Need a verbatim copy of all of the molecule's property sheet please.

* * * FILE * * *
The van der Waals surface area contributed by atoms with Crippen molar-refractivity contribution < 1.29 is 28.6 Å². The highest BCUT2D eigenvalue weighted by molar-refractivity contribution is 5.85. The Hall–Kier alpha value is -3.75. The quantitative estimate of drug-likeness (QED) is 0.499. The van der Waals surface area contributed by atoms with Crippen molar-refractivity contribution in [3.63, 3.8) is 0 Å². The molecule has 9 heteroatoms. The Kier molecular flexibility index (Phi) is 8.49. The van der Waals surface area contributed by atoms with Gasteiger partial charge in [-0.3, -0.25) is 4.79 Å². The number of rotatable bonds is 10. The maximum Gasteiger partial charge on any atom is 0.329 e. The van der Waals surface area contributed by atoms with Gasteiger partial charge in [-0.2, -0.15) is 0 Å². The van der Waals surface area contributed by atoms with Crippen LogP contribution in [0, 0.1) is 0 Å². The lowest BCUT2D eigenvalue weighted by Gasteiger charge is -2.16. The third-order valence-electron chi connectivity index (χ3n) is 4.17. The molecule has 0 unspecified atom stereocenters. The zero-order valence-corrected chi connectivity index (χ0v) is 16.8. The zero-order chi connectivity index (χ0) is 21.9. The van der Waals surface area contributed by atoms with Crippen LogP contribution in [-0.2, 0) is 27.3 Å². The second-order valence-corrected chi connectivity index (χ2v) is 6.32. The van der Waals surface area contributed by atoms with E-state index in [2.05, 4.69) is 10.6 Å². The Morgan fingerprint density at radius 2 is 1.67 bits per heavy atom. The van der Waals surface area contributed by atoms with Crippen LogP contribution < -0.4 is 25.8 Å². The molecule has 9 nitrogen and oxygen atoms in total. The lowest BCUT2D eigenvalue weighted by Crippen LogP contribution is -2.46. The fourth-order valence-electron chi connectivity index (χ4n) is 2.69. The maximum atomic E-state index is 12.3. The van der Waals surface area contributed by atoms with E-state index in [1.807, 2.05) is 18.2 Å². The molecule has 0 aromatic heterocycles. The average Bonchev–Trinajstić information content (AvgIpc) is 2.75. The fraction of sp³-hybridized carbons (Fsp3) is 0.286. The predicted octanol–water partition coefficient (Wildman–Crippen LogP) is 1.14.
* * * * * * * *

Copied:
The van der Waals surface area contributed by atoms with Crippen molar-refractivity contribution < 1.29 is 28.6 Å². The highest BCUT2D eigenvalue weighted by molar-refractivity contribution is 5.85. The Hall–Kier alpha value is -3.75. The quantitative estimate of drug-likeness (QED) is 0.499. The van der Waals surface area contributed by atoms with Crippen molar-refractivity contribution in [3.63, 3.8) is 0 Å². The molecule has 9 heteroatoms. The Kier molecular flexibility index (Phi) is 8.49. The van der Waals surface area contributed by atoms with Gasteiger partial charge in [-0.3, -0.25) is 4.79 Å². The number of rotatable bonds is 10. The maximum Gasteiger partial charge on any atom is 0.329 e. The van der Waals surface area contributed by atoms with Gasteiger partial charge in [-0.2, -0.15) is 0 Å². The van der Waals surface area contributed by atoms with Crippen LogP contribution in [0, 0.1) is 0 Å². The lowest BCUT2D eigenvalue weighted by Gasteiger charge is -2.16. The third-order valence-electron chi connectivity index (χ3n) is 4.17. The molecule has 0 unspecified atom stereocenters. The zero-order valence-corrected chi connectivity index (χ0v) is 16.8. The zero-order chi connectivity index (χ0) is 21.9. The van der Waals surface area contributed by atoms with Crippen LogP contribution in [-0.2, 0) is 27.3 Å². The second-order valence-corrected chi connectivity index (χ2v) is 6.32. The van der Waals surface area contributed by atoms with E-state index in [2.05, 4.69) is 10.6 Å². The Morgan fingerprint density at radius 2 is 1.67 bits per heavy atom. The van der Waals surface area contributed by atoms with Crippen LogP contribution < -0.4 is 25.8 Å². The molecule has 9 nitrogen and oxygen atoms in total. The lowest BCUT2D eigenvalue weighted by Crippen LogP contribution is -2.46. The fourth-order valence-electron chi connectivity index (χ4n) is 2.69. The maximum atomic E-state index is 12.3. The van der Waals surface area contributed by atoms with E-state index in [1.807, 2.05) is 18.2 Å². The molecule has 0 aromatic heterocycles. The average Bonchev–Trinajstić information content (AvgIpc) is 2.75. The fraction of sp³-hybridized carbons (Fsp3) is 0.286. The predicted octanol–water partition coefficient (Wildman–Crippen LogP) is 1.14.